‘Social cohesion,’ Seattle Police legitimacy top Capitol Hill, Central District concerns in crime survey

Lack of police capacity, property crime, and homelessness are Seattleites’ top safety concerns, according to a new report, below, by Seattle University researchers. Meanwhile, in the East Precinct covering Capitol Hill and the Central District, fear of crime remained low while concerns about “social cohesion” and the legitimacy of the Seattle Police Department spiked.

The annual survey, released this month by the university’s criminal justice department, includes input from over 11,000 Seattle residents and gives a snapshot of what continues to worry them after a tumultuous 2020 that saw policing and racial justice at the top of the agenda locally and nationally. It also gives an idea of how residents of various neighborhoods feel about issues of public safety in their communities.

“Understanding the public-safety concerns of Seattleites is an important part of the ongoing discussion about the best path forward to support communities of color and to produce equitable outcomes for those who encounter the criminal justice system,” Seattle University researchers wrote in a November op-ed in the Seattle Times promoting the survey.

For example, in Capitol Hill, homelessness trumps police capacity — which includes worries about delays in police response and a lack of law enforcement personnel — followed by property crime. Continue reading

Seattle City Council earmarks $10.4M for ‘Community Safety Capacity Building’ — without police

The Seattle City Council Monday unanimously approved a $10.4 million Community Safety Capacity Building spending plan that officials hope will help fund organizations “building community safety from the ground up to end violence and reduce crime in Seattle neighborhoods.”

“Time and again, we’ve heard from our constituents that the response to poverty, behavioral health crisis, and homelessness shouldn’t be an armed police officer, but instead better resources and community-led programs that address these core needs. The fourteen members of the National Commission on Covid-19 and Criminal Justice, including interim SPD Chief Diaz, recommend exactly this kind of investment in anti-violence strategies to combat increased violence and property offenses in cities across the country, including in Seattle,” Lisa Herbold, chair of the council’s Public Safety and Human Services Committee, said about the approved bill. Continue reading

Seattle Police collecting community feedback on new use of force proposals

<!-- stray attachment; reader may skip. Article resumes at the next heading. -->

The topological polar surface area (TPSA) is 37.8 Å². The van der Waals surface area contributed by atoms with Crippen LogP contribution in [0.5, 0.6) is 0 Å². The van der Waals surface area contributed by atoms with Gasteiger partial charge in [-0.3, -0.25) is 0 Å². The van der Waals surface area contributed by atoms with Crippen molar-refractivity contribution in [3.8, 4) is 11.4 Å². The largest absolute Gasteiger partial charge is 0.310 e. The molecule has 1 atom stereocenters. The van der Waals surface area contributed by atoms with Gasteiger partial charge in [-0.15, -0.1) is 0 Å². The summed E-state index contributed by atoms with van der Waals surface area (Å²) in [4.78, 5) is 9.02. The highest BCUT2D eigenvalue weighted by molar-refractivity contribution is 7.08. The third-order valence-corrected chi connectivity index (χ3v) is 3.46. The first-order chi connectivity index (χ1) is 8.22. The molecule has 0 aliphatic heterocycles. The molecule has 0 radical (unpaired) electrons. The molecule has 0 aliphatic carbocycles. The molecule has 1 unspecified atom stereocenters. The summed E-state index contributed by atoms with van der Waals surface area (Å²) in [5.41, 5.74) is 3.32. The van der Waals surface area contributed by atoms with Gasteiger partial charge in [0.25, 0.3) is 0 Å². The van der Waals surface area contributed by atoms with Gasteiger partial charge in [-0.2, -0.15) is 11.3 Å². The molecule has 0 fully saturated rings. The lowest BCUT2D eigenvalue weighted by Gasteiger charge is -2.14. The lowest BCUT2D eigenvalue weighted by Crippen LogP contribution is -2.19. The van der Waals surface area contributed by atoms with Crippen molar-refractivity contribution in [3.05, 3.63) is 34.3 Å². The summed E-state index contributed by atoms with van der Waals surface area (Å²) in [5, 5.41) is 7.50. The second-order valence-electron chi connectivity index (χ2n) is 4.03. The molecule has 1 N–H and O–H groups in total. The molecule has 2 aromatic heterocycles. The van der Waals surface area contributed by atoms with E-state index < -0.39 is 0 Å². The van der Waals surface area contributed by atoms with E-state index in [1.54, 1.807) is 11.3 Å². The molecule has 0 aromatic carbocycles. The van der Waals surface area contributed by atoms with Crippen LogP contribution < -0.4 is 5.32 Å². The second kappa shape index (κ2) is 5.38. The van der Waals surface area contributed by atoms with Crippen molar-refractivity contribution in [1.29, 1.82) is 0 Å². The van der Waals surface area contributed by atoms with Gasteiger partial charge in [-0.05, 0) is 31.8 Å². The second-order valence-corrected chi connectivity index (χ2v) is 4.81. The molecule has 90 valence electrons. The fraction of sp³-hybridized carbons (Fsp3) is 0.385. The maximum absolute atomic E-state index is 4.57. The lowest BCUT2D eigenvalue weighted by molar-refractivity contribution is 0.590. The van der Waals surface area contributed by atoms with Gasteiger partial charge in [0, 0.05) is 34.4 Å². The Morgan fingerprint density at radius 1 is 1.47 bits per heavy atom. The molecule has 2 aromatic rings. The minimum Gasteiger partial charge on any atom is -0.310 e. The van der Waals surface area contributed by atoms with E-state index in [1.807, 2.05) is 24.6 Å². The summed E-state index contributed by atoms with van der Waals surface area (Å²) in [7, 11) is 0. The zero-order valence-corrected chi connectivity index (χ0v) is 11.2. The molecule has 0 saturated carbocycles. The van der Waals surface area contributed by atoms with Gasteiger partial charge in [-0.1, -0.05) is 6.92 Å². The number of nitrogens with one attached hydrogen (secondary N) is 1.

(Image: Tom Walsh with permission to CHS)

After months of protests in Seattle and a stream of examples of excessive force used by police, the Seattle Police Department debuted drafts in December that would alter its policies on use of force and crowd management last month, but advocates say they fall short.

Advocates and community groups have spent weeks organizing response to the proposals but there is still time to add your voice. SPD said its deadline for public feedback is Friday.

The specific existing policies, which undergo annual review, that the new drafts revise were originally developed in collaboration with the U.S. Justice Department and were approved by a federal court, noted SPD spokesperson Valerie Carson.

“Since June, SPD has significantly modified its tactical approach to meeting the evolving nature of this unprecedented series of protest events, responsive to both community concerns and internal discussions around lessons learned,” Carson said in an email, emphasizing changes in SPD policy around crowd management — tactics that faced heavy criticism over the summer for unnecessary escalation with protesters.

These changes include “robust emphasis” on tactics that isolate individuals who have broken the law so they can be arrested and reducing the “SPD visible footprint around these events” with the recognition that a heavy police presence can escalate tension.

Seattle Community Police Commission senior policy analyst Nia Franco said, however, there is little change to the crowd dispersal tools available to SPD, which would still be able to use tear gas and blast balls under the departmental policy. The CPC has consistently called for limitations on the use of crowd control weapons, including last year when, along with the Office of the Inspector General, and the Office of Police Accountability, it called on SPD to stop using tear gas on protesters.